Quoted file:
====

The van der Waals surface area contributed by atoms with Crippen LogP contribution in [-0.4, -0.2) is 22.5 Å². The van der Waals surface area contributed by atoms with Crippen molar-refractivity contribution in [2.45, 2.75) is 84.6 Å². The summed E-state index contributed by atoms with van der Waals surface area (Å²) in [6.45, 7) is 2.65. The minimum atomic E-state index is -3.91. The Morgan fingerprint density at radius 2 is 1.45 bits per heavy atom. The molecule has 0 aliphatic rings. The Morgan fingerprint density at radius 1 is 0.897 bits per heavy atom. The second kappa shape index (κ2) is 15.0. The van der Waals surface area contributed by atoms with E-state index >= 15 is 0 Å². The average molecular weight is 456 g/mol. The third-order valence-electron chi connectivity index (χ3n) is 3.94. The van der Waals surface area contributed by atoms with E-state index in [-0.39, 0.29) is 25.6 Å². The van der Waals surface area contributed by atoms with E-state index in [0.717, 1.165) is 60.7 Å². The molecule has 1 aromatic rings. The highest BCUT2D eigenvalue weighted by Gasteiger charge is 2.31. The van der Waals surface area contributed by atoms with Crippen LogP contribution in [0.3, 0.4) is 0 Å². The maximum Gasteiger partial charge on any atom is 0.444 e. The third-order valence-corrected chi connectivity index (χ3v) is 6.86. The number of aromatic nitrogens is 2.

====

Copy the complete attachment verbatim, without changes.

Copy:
The van der Waals surface area contributed by atoms with Crippen LogP contribution in [-0.4, -0.2) is 22.5 Å². The van der Waals surface area contributed by atoms with Crippen molar-refractivity contribution in [2.45, 2.75) is 84.6 Å². The summed E-state index contributed by atoms with van der Waals surface area (Å²) in [6.45, 7) is 2.65. The minimum atomic E-state index is -3.91. The Morgan fingerprint density at radius 2 is 1.45 bits per heavy atom. The molecule has 0 aliphatic rings. The Morgan fingerprint density at radius 1 is 0.897 bits per heavy atom. The second kappa shape index (κ2) is 15.0. The van der Waals surface area contributed by atoms with E-state index >= 15 is 0 Å². The average molecular weight is 456 g/mol. The third-order valence-electron chi connectivity index (χ3n) is 3.94. The van der Waals surface area contributed by atoms with E-state index in [-0.39, 0.29) is 25.6 Å². The van der Waals surface area contributed by atoms with E-state index in [0.717, 1.165) is 60.7 Å². The molecule has 1 aromatic rings. The highest BCUT2D eigenvalue weighted by Gasteiger charge is 2.31. The van der Waals surface area contributed by atoms with Crippen LogP contribution in [0.3, 0.4) is 0 Å². The maximum Gasteiger partial charge on any atom is 0.444 e. The third-order valence-corrected chi connectivity index (χ3v) is 6.86. The number of aromatic nitrogens is 2.